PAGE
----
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Osteopathic treatment in a patient with left-ventricular assist device with left brachialgia: a case report

Authors Bordoni B, Marelli F, Morabito B, Sacconi B

Received 24 August 2016

Accepted for publication 2 November 2016

Published 13 January 2017 Volume 2017:10 Pages 19—23


Checked for plagiarism Yes

Review by Single anonymous peer review

Peer reviewer comments 2

Editor who approved publication: Professor Ronald Prineas

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Bruno Bordoni,1–3 Fabiola Marelli,2,3 Bruno Morabito,2–4 Beatrice Sacconi5

1Foundation Don Carlo Gnocchi IRCCS, Department of Cardiology, Institute of Hospitalization and Care with Scientific Address, Milan, 2CRESO, School of Osteopathic Centre for Research and Studies, Gorla Minore, 3CRESO, School of Osteopathic Centre for Research and Studies, Falconara Marittima, 4Department of Radiological, Oncological and Anatomopathological Sciences, Sapienza University of Rome, 5Center for Life Nano Science, [email protected], Istituto Italiano di Tecnologia, Rome, Italy

Abstract: This study deals with an osteopathic approach used for a patient with left-ventricular assist device (L-VAD) affected by left brachialgia. Clinical examination revealed the presence of thoracic outlet syndrome and pectoralis minor syndrome, with compression of the left proximal ulnar nerve, related to the surgical sternotomy performed. The osteopathic techniques used can be classified as indirect and direct, addressed to the pectoralis minor and the first left rib, respectively. To our knowledge, this is the first text in literature with an osteopathic treatment in a patient with L-VAD.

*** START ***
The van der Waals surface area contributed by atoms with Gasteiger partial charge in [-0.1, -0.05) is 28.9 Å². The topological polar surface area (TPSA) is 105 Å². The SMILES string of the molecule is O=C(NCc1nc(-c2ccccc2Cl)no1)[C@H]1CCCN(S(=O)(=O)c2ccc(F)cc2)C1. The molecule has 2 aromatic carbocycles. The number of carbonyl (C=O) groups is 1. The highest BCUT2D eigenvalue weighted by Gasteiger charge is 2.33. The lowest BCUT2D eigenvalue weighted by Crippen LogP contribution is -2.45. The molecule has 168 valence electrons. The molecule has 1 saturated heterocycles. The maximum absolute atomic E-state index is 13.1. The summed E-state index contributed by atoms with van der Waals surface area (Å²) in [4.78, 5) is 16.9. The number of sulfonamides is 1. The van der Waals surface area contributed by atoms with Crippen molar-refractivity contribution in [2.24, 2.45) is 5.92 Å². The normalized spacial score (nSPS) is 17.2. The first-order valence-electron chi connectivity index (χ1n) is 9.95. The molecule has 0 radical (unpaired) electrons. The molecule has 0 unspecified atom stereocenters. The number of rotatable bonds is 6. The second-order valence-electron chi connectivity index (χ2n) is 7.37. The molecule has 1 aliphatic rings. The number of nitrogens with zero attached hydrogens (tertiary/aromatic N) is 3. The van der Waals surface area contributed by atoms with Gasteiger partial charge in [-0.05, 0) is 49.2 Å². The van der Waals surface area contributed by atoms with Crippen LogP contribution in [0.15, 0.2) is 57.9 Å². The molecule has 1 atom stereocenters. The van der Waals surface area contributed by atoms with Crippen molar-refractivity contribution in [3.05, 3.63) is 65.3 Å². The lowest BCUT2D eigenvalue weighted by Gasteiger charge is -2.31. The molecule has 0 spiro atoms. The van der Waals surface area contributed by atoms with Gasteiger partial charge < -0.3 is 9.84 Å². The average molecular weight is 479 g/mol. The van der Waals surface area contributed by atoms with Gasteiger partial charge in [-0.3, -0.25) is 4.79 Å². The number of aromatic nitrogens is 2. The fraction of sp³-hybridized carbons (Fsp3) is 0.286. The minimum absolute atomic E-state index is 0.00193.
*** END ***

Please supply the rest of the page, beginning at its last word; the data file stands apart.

Keywords: osteopathic, L-VAD, thoracic outlet syndrome, TOS, myofascial, fascia


Chronic heart failure (CHF) is a condition characterized by the inability of the heart to ensure proper supply of oxygen to the body tissues.1 One of the most innovative and latest therapies is the treatment with stem cells to restore cardiac tissue, but lack sufficient data to be able to follow this line of care.2 When heart failure is severe, the patient may be subjected to transplant or implant of artificial heart. There is not always a number of organs that corresponded to transplant demand, and one of the most promising solutions is the implant of mechanical ventricular support system.3 The most commonly surgically implanted device is left-ventricular assist device (L-VAD), a mechanical pump that supports the cardiac pump function, intervening in support of left ventricle in severe dysfunction, and which, in the newer models, provides a continual flow.3 Connected to a pump, there is a cannula for the outflow that exits from the aorta and one for the inflow, which enters the apex of the left ventricle. A package of external batteries for the operation of the pump is put into connection by means of an electric wire, called the drive line, which exits at the level of the subcutaneous tissue of the chest or peritoneum.4 Because the system is carried out with the ultimate aim of having a transplant, it is referred to as “bridge therapy”, while if the use of L-VAD becomes a definitive therapeutic solution, it is described as a “destination therapy”.4,5 From 2006 to 2013, more than 2500 devices have been implanted around the world, with a survival rate of 81% after 1-year postimplantation; the survival of patients with this method improves the quality of life and gives access to rehabilitation programs.6